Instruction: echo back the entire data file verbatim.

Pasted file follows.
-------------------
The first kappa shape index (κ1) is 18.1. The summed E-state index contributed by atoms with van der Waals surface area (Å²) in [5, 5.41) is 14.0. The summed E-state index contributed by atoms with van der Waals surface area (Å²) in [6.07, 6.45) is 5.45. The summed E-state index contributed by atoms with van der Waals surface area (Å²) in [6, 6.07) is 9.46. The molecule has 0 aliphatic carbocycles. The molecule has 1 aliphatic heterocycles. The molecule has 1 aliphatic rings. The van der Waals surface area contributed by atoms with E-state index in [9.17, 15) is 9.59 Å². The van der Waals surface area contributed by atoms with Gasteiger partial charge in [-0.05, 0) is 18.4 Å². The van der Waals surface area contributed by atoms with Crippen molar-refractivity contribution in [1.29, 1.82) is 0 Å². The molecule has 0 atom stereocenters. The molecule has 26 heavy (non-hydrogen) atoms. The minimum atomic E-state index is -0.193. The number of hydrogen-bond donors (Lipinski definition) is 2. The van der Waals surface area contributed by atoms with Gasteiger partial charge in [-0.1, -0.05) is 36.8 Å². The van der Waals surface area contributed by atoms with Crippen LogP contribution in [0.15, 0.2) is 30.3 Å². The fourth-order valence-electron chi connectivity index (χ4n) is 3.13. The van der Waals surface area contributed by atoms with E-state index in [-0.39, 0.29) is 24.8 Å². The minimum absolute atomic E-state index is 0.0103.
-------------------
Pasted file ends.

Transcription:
The first kappa shape index (κ1) is 18.1. The summed E-state index contributed by atoms with van der Waals surface area (Å²) in [5, 5.41) is 14.0. The summed E-state index contributed by atoms with van der Waals surface area (Å²) in [6.07, 6.45) is 5.45. The summed E-state index contributed by atoms with van der Waals surface area (Å²) in [6, 6.07) is 9.46. The molecule has 0 aliphatic carbocycles. The molecule has 1 aliphatic heterocycles. The molecule has 1 aliphatic rings. The van der Waals surface area contributed by atoms with E-state index in [9.17, 15) is 9.59 Å². The van der Waals surface area contributed by atoms with Gasteiger partial charge in [-0.05, 0) is 18.4 Å². The van der Waals surface area contributed by atoms with Crippen molar-refractivity contribution in [1.29, 1.82) is 0 Å². The molecule has 0 atom stereocenters. The molecule has 26 heavy (non-hydrogen) atoms. The minimum atomic E-state index is -0.193. The number of hydrogen-bond donors (Lipinski definition) is 2. The van der Waals surface area contributed by atoms with Gasteiger partial charge in [-0.1, -0.05) is 36.8 Å². The van der Waals surface area contributed by atoms with Crippen LogP contribution in [0.15, 0.2) is 30.3 Å². The fourth-order valence-electron chi connectivity index (χ4n) is 3.13. The van der Waals surface area contributed by atoms with E-state index in [-0.39, 0.29) is 24.8 Å². The minimum absolute atomic E-state index is 0.0103.